So how do we help?

ENGAGE (Van Pelt and Hancock, 204-07)!

  • Look for the signs of drug and alcohol abuse (withdrawal, mood swings, resistance to authority, behavior problems like stealing or vandalism, changes in eating habits, unexpected health issues).    The signs are, “inexplicable, unprecedented and persistent.”
  • As youth ministers we need to encourage parents to face reality.  They may be in denial but we need to gently push them to face the facts.
  • Affirm the parents desire to help their children work through this.
  • Encourage professional help where needed.

Youth ministers we need to conitinually teach about drugs and alcohol and the dangers in them but we also need to help bear the burdens of those who are addicted.  If you have a teen or a parent who is addicted DO NOT GIVE UP ON THEM!!!  They will relapse, frustrate you and then come back again only to relapse again.  Rome was not built in a day and addictions built over a period of time do not go away without time.  It takes a while and it takes a village and it takes a God!!!  Which leads me to the conclusion…if healing is going to happen it must be in the redemptive arms of God.  I want to close in an odd way…will you pray for those who are struggling with alcohol and drugs?  Will you mention them by name?  Will you read Psalm 103 below and pray?  Will you then contact a person who is struggling either by a letter, phone call or text telling them you are there to help?

1 Praise the LORD, my soul;
all my inmost being, praise his holy name.
2 Praise the LORD, my soul,
and forget not all his benefits—
3 who forgives all your sins
and heals all your diseases,
4 who redeems your life from the pit
and crowns you with love and compassion,
5 who satisfies your desires with good things
so that your youth is renewed like the eagle’s.

6 The LORD works righteousness
and justice for all the oppressed.

7 He made known his ways to Moses,
his deeds to the people of Israel:
8 The LORD is compassionate and gracious,
slow to anger, abounding in love.
9 He will not always accuse,
nor will he harbor his anger forever;
10 he does not treat us as our sins deserve
or repay us according to our iniquities.
11 For as high as the heavens are above the earth,
so great is his love for those who fear him;
12 as far as the east is from the west,
so far has he removed our transgressions from us.

13 As a father has compassion on his children,
so the LORD has compassion on those who fear him;
14 for he knows how we are formed,
he remembers that we are dust.
15 The life of mortals is like grass,
they flourish like a flower of the field;
16 the wind blows over it and it is gone,
and its place remembers it no more.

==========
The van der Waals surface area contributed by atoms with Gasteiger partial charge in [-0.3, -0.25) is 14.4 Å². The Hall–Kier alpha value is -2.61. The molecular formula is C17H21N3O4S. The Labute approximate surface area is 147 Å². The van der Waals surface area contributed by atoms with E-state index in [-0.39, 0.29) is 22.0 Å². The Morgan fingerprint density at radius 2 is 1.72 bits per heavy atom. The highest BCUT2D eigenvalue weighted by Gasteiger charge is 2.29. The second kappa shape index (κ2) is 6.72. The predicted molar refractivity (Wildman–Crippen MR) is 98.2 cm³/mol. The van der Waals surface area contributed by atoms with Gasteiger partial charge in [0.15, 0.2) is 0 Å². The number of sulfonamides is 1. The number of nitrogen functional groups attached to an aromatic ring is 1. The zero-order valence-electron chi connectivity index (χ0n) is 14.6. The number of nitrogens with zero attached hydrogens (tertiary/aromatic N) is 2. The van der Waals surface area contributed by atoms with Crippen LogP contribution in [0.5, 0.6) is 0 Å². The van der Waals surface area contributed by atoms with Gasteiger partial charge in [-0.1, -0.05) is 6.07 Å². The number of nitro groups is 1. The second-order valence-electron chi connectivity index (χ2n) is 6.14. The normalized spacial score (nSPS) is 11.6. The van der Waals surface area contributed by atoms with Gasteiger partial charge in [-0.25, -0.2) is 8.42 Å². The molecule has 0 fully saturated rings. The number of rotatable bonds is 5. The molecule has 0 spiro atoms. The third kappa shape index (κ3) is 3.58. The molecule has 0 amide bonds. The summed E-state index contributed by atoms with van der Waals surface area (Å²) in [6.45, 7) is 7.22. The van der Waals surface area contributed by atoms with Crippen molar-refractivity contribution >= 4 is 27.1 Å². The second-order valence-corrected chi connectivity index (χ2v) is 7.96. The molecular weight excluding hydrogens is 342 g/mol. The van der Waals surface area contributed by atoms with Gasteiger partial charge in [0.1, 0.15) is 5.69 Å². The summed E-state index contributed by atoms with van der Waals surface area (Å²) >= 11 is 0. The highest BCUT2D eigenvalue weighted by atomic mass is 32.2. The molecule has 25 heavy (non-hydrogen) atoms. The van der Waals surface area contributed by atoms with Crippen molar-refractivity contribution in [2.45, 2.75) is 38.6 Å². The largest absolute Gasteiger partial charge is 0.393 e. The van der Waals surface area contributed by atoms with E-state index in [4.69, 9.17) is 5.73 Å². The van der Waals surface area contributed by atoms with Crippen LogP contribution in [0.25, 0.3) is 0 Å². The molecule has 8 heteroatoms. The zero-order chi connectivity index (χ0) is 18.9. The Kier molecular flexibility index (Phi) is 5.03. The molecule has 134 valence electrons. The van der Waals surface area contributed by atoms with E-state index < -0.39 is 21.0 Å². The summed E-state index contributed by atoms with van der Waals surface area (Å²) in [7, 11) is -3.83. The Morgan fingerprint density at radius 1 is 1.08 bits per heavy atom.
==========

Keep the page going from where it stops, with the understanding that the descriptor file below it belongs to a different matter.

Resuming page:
17 But from everlasting to everlasting
the LORD’s love is with those who fear him,
and his righteousness with their children’s children—
18 with those who keep his covenant
and remember to obey his precepts.

19 The LORD has established his throne in heaven,
and his kingdom rules over all.

20 Praise the LORD, you his angels,
you mighty ones who do his bidding,
who obey his word.
21 Praise the LORD, all his heavenly hosts,
you his servants who do his will.
22 Praise the LORD, all his works
everywhere in his dominion.

Praise the LORD, my soul.

 


In any conversation with a skeptic (or even a Christian) inevitably this question comes about: “How could God _____________?”  You can fill in the blank.  How could God allow Job to be tempted?  How could God destroy the world in a flood?  How could God command that all the Amalekites be slaughtered including women and children (1 Samuel 15)?  The answers to those questions are hard to come up with and we may never know completely why God did what he did this side of heaven.  Having said that, I came across some verses in Deuteronomy that at least provide some clarity as to why God would eradicate a whole nation.  Here they are:

The LORD your God will cut off before you the nations you are about to invade and dispossess. But when you have driven them out and settled in their land, and after they have been destroyed before you, be careful not to be ensnared by inquiring about their gods, saying, “How do these nations serve their gods? We will do the same.” You must not worship the LORD your God in their way, because in worshiping their gods, they do all kinds of detestable things the LORD hates. They even burn their sons and daughters in the fire as sacrifices to their gods. (Deut. 12:29-31)

The context is the general laws and instructions given to Moses to transfer  to the people of God.  A large portion of this deals with the issue of idolatry and for God’s people to stay away from other gods.  Some of the detestable things these people do is they sacrifice their sons and their daughters (cf. 2 Kings 17:31; 2 Chron. 28:3).

Let that sink in a little bit.